What’s a “meta” for?

We encounter “meta” most often in the word metaphor.

We create metaphors when we see the same pattern in two, unrelated things.

Shakespeare wrote, “All the world’s a stage, and all the men and women merely players. They have their exits and their entrances, and one man in his time plays many parts.”

But Shakespeare wasn’t the first to see the similarity between the world and a stage. Seneca the Younger – sixteen hundred years before Shakespeare – wrote, “Life is like a play: it’s not the length, but the excellence of the acting that matters.”

In his marvelous new book, Metaphors Be With You, Dr. Mardy Grothe reveals the importance of metaphors in everyday communication:

“Metaphor is the energy charge that leaps between images, revealing their connections.” ­
– Robin Morgan

“Effective metaphor does more than shed light on the two things being compared. It actually brings to the mind’s eye something that has never before been seen.”
–Rebecca McClanahan

The poet Robert Frost said, “An idea is a feat of association, and the height of it is a good metaphor.”

“Metaphor isn’t just for poets; it’s in ordinary language and is the principal way we have of conceptualizing abstract concepts like life, death, and time.”
 More Than Cool Reason, George Lakoff and Mark Turner

“Meta” has recently evolved a second meaning.

It now refers to things that are self-referential. Ben Zimmer tells of a librarian named Lauren Dodd who recently tweeted, “Just saw a librarian shush other librarians at a library conference.”

(Indy Beagle is chuckling his signature, “Heh, heh, heh,” after reading that over my shoulder.)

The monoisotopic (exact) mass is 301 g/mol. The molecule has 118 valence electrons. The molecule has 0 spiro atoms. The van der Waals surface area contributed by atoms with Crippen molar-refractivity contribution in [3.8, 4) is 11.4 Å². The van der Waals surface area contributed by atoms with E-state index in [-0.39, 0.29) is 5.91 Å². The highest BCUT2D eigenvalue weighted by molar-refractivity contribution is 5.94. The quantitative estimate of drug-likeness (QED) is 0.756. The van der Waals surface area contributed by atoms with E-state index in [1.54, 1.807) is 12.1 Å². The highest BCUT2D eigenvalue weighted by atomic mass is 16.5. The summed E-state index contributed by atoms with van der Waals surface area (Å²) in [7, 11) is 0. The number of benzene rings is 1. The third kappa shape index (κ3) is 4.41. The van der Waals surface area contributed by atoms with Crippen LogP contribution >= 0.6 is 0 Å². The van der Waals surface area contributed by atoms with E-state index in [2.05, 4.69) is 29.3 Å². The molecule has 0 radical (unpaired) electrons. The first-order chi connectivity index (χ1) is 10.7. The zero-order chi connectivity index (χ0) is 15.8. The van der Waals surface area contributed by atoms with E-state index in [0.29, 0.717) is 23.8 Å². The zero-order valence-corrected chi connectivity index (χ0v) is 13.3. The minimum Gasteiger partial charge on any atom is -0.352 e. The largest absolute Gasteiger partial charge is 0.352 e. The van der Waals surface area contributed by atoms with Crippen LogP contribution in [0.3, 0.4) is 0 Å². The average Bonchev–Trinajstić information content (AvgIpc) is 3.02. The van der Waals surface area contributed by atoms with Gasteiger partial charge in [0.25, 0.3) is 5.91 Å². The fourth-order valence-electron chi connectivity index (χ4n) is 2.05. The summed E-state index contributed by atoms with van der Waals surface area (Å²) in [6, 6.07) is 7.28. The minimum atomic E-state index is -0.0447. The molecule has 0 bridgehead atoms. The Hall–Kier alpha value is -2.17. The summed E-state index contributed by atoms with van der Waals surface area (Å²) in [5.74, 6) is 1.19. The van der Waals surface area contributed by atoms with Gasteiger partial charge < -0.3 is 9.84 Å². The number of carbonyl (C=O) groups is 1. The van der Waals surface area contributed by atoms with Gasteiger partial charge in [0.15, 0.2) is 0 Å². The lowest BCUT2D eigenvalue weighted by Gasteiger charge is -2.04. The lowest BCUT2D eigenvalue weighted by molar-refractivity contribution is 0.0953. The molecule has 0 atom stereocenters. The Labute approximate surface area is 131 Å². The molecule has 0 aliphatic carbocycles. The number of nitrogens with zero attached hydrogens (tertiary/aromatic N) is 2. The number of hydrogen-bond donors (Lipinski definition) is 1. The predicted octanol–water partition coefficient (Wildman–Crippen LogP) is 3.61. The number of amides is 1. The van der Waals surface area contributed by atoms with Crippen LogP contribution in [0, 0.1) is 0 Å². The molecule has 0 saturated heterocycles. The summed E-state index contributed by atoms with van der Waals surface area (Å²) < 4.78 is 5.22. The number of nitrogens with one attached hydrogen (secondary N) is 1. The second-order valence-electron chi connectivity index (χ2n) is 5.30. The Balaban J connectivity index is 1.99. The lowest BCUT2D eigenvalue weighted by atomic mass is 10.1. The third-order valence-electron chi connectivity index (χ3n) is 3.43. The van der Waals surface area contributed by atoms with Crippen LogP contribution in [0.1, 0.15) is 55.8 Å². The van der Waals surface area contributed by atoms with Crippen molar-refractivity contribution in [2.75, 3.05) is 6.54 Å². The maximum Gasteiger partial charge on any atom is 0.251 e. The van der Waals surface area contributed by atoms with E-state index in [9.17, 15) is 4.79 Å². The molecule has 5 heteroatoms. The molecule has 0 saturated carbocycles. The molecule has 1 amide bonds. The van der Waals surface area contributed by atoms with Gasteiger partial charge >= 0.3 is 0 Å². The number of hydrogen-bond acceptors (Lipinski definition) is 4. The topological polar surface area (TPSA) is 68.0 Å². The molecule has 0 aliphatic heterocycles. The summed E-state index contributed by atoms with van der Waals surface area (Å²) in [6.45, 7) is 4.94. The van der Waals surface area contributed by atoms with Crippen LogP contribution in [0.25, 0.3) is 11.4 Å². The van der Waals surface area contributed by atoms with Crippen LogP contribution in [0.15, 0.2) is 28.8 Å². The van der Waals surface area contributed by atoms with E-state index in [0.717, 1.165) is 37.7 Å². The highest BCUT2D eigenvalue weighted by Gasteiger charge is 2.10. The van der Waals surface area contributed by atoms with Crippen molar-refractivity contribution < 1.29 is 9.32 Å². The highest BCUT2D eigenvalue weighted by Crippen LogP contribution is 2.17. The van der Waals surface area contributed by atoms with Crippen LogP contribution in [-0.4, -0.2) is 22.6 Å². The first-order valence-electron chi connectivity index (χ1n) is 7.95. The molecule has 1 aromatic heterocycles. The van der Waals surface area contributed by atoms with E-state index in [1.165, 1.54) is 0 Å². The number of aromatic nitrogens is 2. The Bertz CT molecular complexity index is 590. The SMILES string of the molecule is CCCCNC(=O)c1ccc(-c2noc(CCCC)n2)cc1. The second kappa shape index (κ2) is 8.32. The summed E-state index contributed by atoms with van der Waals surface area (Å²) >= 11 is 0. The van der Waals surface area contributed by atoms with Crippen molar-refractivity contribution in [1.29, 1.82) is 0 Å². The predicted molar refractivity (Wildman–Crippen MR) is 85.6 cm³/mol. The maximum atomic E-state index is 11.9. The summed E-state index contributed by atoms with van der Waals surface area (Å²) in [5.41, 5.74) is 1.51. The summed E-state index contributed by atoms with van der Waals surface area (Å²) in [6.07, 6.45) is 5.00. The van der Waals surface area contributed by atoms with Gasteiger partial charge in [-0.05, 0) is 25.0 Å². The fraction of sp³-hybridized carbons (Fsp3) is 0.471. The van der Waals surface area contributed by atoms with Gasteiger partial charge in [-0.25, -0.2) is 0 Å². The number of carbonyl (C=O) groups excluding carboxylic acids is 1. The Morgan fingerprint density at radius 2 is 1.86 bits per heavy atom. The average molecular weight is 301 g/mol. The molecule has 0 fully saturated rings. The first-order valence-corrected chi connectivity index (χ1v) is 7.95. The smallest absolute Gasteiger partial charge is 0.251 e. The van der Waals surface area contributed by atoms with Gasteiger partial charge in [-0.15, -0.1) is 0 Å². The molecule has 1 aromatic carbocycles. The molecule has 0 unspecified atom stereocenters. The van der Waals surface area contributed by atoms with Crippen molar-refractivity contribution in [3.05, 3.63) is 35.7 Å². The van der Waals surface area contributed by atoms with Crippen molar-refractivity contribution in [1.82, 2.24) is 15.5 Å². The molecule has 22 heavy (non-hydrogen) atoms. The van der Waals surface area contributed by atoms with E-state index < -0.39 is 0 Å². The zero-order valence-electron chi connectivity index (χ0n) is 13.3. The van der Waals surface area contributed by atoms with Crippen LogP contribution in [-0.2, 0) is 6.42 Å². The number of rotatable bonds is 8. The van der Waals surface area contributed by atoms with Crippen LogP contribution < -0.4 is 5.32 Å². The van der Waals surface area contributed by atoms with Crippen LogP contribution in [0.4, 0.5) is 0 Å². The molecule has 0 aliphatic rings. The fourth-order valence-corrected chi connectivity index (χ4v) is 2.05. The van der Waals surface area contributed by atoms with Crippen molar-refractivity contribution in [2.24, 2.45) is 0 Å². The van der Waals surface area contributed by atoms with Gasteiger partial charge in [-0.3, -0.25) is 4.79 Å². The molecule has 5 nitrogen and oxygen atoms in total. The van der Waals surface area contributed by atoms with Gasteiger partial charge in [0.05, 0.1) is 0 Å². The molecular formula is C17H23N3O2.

Educational psychologist Jerome Bruner talks about “how to get students to reflect, to turn around on themselves, to go ‘meta,’ to think about their ways of thinking.”

Yep, “to think about your ways of thinking” would definitely qualify as self-referential.

In his book, Tilting Cervantes, my friend Bruce Burningham says,

“We delight in the notion of a stand-up comedian named Jerry Seinfeld who creates a sitcom on NBC in which he plays a stand-up comedian named Jerry Seinfeld who eventually creates a sitcom on NBC in which he plays a stand-up comedian named Jerry Seinfeld.”

If triple-meta were a recognized designation, I believe Bruce Burningham’s sentence would qualify.

To understand a thing that is new and different, you need only search for what it is like.

Monkfish is the poor man’s lobster.
Success is a bastard with many fathers, but failure is an orphan.
America is a melting pot.
You are my sunshine.
He drowned in a sea of grief.

Every new concept, invention, innovation or idea reflects an established pattern.
That pattern has just never been used in this application before.

Contemplate a metaphor. See the pattern. Consider how it might be used as a solution to your problem. Do this again and again and your spinning brain will soon be flinging ideas like a grinding wheel throwing sparks at the darkness.

Perhaps you’ll discover a miraculous solution. Perhaps you’ll just have fun.

Give it a try and see.

As Indy walked away just now, he called to me over his shoulder, “Anything you can do, I can do meta.”

I’m going to have to ponder that one awhile.

Roy H. Williams